A savage attack on an 11-year-old girl in Birmingham highlights a potential for wildness that dog owners are often keen to deny
I happen to be reading Evil Angels at the moment, John Bryson’s brilliant account of the case of Lindy Chamberlain and the death, in 1980, of her infant daughter, Azaria. It is a story, largely, about a miscarriage of justice, but it is also, of course, a story about a dog. A few days before Azaria Chamberlain was snatched by a dingo from the family’s tent near Uluru, a 12-year-old girl was attacked in similar fashion at the same campsite, and survived. “It had her about the elbow,” writes Bryson. “The grip was commanding, painful, and she couldn’t shake it off. The vapour of arrogance in its eyes was unmistakable and terrifying. She screamed for her mother.”
Dingos aren’t domestic dogs, but at the time of Azaria’s death and her mother’s subsequent arrest for her murder, they weren’t imagined to pose much risk to humans. I thought of this scene, and about the decades-long power of the Chamberlain story more generally, while reading this week about the attack by an American bully XL crossbreed dog on an 11-year-old girl in Birmingham. The child survived, with lacerations to her arms and injuries to the several people who intervened to help her. Two years ago, an American bully XL mauled and killed a 10-year-old boy in Wales, and earlier this year, a woman was killed by her own bully XL in Surrey. While campaigners called for the breed to be banned and the home secretary described it as “a clear and lethal danger”, the Royal Kennel Club doesn’t even recognise the bully XL – a combination of an American pitbull terrier, and American and English bulldogs – as a distinct breed.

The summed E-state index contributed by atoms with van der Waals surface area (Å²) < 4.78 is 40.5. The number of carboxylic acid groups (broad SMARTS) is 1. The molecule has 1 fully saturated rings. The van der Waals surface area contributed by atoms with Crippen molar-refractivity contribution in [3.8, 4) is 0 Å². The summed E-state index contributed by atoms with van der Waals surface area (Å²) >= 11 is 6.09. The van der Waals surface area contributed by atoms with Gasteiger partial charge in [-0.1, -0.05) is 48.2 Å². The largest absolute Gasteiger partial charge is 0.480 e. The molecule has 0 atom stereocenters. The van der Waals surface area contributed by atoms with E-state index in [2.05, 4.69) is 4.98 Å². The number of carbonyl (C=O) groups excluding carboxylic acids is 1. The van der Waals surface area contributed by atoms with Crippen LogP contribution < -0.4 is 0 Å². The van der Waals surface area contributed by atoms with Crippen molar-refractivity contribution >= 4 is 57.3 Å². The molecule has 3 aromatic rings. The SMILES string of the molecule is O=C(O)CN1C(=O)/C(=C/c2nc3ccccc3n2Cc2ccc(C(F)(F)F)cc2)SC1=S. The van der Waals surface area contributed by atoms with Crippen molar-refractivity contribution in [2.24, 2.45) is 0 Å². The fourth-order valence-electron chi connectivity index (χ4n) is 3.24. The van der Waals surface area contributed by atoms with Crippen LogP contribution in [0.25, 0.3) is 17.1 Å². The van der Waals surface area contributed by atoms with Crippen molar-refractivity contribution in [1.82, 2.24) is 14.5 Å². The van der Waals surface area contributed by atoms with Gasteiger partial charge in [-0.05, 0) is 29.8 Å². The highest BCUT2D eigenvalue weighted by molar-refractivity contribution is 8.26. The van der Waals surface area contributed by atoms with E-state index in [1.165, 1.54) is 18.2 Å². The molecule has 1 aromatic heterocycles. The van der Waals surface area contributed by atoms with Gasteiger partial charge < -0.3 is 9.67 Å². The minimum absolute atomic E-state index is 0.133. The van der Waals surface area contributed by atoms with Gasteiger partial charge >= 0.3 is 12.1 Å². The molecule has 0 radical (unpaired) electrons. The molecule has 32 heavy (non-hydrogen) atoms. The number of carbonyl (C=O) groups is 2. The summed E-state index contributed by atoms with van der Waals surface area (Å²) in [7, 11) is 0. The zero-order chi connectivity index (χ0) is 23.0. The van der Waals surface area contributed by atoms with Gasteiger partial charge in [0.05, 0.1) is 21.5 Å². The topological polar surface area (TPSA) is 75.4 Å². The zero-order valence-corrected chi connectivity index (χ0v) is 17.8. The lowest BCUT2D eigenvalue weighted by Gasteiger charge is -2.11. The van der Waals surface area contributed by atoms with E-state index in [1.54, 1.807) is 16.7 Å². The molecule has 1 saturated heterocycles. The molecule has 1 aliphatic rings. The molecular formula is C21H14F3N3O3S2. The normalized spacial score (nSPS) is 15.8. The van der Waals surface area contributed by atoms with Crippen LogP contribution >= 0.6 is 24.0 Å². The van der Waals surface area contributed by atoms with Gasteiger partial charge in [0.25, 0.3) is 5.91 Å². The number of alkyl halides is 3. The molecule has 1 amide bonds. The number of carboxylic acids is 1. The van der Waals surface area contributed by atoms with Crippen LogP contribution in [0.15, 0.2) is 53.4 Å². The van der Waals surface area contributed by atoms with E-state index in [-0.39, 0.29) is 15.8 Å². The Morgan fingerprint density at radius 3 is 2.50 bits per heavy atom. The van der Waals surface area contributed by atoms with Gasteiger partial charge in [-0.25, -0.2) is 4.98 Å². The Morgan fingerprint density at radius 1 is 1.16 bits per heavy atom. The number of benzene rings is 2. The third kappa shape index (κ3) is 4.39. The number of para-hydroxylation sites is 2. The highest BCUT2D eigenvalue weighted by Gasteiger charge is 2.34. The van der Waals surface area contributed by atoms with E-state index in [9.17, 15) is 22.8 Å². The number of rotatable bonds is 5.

Emma Brockes is a Guardian columnist